Here's the front view of the south facing kiln.  It is 99" wide, and at the top, about 87" high.  Depth is some 55" or so.  The windows area is about 90" x 60".  (All of the materials came from a building left for us on the property here, a building the former owners used for smoking cigarettes, made entirely from pallets.  We call it the 'Pallet Palace'.)
 Here is the back, with, obviously, doors open.  The inside is insulated with fiberglass, and the insulation is covered with black plastic to protect it from all the humidity.  In front of the slabs, we stapled down all the roofing paper from the 'Pallet Palace', as an impact resistant facing.  The floors are OSB, painted black.  It sits on 4x6's, which rest on bricks, and in  the center is a steel u-channel.  (From a buried car part, part of the clothesline.  The previous owners were car people; they mulched the brome grass on our two acres with 38 Chryslers, Plymouths and Dodges.) 

The light colored areas are fiberglass from a shower stall.  The upper piece has a cut-out into which the fan fits nicely.  The larger piece below the fan is a suspended baffle to help direct the air through the planks.  On either side are two hanging pieces of metal, salvaged from a door, once used for a picnic table top here, and, now painted black, serving nicely as absorbers.  There is also metal roofing sitting on stickers on top of the pile, as another absorber.   

Outside the doors, high and low, left and right are sliding plywood pieces for ventilation.  The kiln has only been loaded some four days or so now, and on a sunny day, with the fan off, it's been above 130 degrees F.  We're still experimenting with the vents, but so far only the top vents seem to need opening, and then only one inch or so.  (There are lots of cracks and crevices helping with ventilation.)  It does seem to be working, as the insides of the glass are covered with condensation in the morning.  We guess that it will take several weeks to remove appreciable moisture, but as we are not going for flat, un-twisted boards with 12% moisture content, but chair parts, central heat dryness is not necessary.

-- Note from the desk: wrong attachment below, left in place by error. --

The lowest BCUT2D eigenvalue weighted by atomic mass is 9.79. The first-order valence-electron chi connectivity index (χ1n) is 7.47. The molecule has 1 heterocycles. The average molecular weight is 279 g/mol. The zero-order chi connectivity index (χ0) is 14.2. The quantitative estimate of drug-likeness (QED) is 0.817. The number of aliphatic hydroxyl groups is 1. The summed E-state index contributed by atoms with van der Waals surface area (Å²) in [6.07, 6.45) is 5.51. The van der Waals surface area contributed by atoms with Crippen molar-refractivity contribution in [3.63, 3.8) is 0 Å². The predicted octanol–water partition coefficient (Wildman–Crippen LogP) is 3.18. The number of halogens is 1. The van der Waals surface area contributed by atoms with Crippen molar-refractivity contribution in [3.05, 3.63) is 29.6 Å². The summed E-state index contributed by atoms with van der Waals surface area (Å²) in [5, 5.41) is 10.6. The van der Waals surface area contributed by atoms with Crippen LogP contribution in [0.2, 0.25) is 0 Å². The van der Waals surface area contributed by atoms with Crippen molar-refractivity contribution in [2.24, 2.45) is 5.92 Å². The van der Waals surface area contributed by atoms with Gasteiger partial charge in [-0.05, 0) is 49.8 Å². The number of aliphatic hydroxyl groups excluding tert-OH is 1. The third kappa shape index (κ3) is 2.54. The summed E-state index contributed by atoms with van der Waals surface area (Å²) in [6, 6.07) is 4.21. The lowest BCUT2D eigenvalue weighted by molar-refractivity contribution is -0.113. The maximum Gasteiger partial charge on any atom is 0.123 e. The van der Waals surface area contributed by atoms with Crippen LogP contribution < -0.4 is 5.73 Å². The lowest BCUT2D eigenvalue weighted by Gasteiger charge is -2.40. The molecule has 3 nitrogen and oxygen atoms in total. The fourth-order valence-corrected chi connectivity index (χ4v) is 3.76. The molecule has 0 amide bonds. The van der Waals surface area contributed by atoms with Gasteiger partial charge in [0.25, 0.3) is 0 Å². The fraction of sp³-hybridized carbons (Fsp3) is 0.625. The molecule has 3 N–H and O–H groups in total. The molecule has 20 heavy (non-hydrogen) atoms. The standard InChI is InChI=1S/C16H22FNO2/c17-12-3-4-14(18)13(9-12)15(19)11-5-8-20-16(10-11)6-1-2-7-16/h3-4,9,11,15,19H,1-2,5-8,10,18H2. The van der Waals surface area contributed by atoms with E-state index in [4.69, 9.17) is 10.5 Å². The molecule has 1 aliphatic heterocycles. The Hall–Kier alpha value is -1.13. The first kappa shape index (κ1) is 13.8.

The loading area is quite small; maybe, were all the slabs uniform, 36" high, 86" left to right, and some 36" deep.  With irregular edged planks, we've fit in what can be fit in. My rough calculations show a capacity of maybe 250-300 board feet.  
 Here I am chasing away our black cat, 'Toe-toe', aka 'The Black Varmint', who, though thumbless, somehow managed to tag the side of the kiln with white spray paint.  The boards there were the best of the lot from the Palace, which I ship-lapped and nailed on.  They probably don't need black paint, though maybe green would be nice.

As of yesterday, the first chair seat is roughly adzed, and the first four tapered octagonal  legs are made.  (The trees were felled back in October; initial contact with the Amish gentleman about his bandsaw mill made in February, and the slabs were finally cut in April.  My hands are slowly recovering from hefting planks.  We will eventually have photos of the various tools, the shaving horse, my seat adzing station, and the rest.

We have, as said, two acres here, one acre wide and two deep.  Some 12,000 square feet in the north end is plowed, and will be planted with sweet clover, red clover and white clover, besides, we hope, pulses, various fodder beets, potatoes, maybe emmer.  There will be some ten fruit trees, and various other plantings.  Enough for now.  "Viva Christo Rey!"